Page 2 of 3
A better investment?
If you are still not convinced about the importance of the NPV consider the result of making an alternative investment at the safe interest rate of I% using just the negative cashflows (recall that the negative cashflows are what you would have invested to receive the positive element of the cashflow). This represents what you could have earned on the money you have invested in the "risky" project if you had invested it into a "safe" project at the current safe interest rate. Of course if you had invested in the safe project then you wouldn't recieve any of the postive values generated by the risky project - just the income from the investments at the safe interest rate.
Each such cash sum invested at I% will eventually grow to:
where m is the number of time periods left to the end of the investment. The negative sign is needed simply because of our cashflow convention that an investment of $S is a cashflow of -S.
This is simply the standard compound interest formula applied to each of the negative cashflows. The value of the entire "safe" investment is just the sum of all such values. It really is just the total you would receive from an alternative safe investment with the same cash outflows.
In other words the future value of the safe investment FVsafe is just the sum of each negative cashflow compounded (at I%) forwards to the end of the investment.
Now the NFV of the original risky investment is the sum of the NFV of the negative and positive cashflow calculated separately so:
where NFV(risk+) is the NFV of the positive part of the cashflow and NFV(-risk) is the NFV of just the negative part of the cashflow. Again we assume that the interest rate used is the safe rate.
You can also see that theFuture Value of the "safe" investment is i.e. the alternative were you simply invest your inputs, i.e. the negative cash flow items at the safe rate is:
FV(safe) = -NFV(risk-)
that is just the NFV of the negative components of the cash flow.
So putting these two together we can see that if the NFV of the original risky investment is just the NFV of the positive cashflows minus the NFV of the alternative safe investment, that is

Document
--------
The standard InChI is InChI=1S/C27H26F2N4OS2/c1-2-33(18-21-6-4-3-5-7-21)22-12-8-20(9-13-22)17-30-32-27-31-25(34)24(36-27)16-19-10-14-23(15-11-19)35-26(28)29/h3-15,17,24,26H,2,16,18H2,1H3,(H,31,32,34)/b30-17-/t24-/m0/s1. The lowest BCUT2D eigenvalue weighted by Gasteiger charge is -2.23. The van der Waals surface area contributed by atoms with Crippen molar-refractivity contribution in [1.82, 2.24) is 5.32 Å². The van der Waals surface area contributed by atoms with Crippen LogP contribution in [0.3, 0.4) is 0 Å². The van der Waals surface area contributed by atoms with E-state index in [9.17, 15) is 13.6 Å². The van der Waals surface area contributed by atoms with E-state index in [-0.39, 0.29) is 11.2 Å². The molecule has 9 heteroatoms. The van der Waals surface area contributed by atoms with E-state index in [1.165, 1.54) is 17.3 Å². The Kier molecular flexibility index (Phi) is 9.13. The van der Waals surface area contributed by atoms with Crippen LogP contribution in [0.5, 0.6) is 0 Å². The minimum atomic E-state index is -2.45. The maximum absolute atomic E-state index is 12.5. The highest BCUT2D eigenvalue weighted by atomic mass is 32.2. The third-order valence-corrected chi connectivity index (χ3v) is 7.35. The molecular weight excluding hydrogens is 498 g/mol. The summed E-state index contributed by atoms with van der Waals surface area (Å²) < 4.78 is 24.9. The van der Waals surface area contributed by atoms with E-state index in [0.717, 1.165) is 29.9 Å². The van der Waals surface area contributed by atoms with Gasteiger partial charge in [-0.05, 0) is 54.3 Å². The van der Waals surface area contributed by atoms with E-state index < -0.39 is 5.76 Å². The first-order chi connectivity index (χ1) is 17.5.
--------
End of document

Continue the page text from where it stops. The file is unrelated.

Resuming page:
This gives us a basic relationship between the NFV of the entire cashflow and the NFV of the alternative safe investment. Notice that this is what the entire risky investment is worth at the end of its term assuming that each item in the cash flow was invested at the safe rate.
Consider what this formula means if the NFV for the original ‘risky’ investment is zero. Then the NFV of the positve cashflow is equal to the total future value of the alternative safe investment. That is, as:
Thus you can see that when the NFV, and hence the NPV is zero, then the future value of the positive part of the cashflow is equal to the final value of the safe investment. However you have to be very careful that you understand exactly what is being compared against what.
The safe investment involves depositing the negative cashflows at I% at the time that they would occur in the original investment. The future value of this investement is equal to the value of the positive cashflows in the original ‘risky’ investment but notice that for this to be true these also have to be invested as they are received at the ‘safe’ interest rate of I%. Thus this comparison of values still takes into account the time when each sum of money is received. But as long as you do reinvest each sum of money at I% as it is received NFV(risk+) really does represent the amount of money you have received at the end of the risky investment and of course FVsafe is the amount you receive at the end of the safe investment. When these two quantities are equal the worth of both investments are the same.
When the NFV and hence the NPV of the risky investment is positive then:
and when it is negative then:
In other words a positive NPV does imply that you make more from the risky investment than a safe investment at I% and a negative NPV indicates that you would be better off making the safe investment.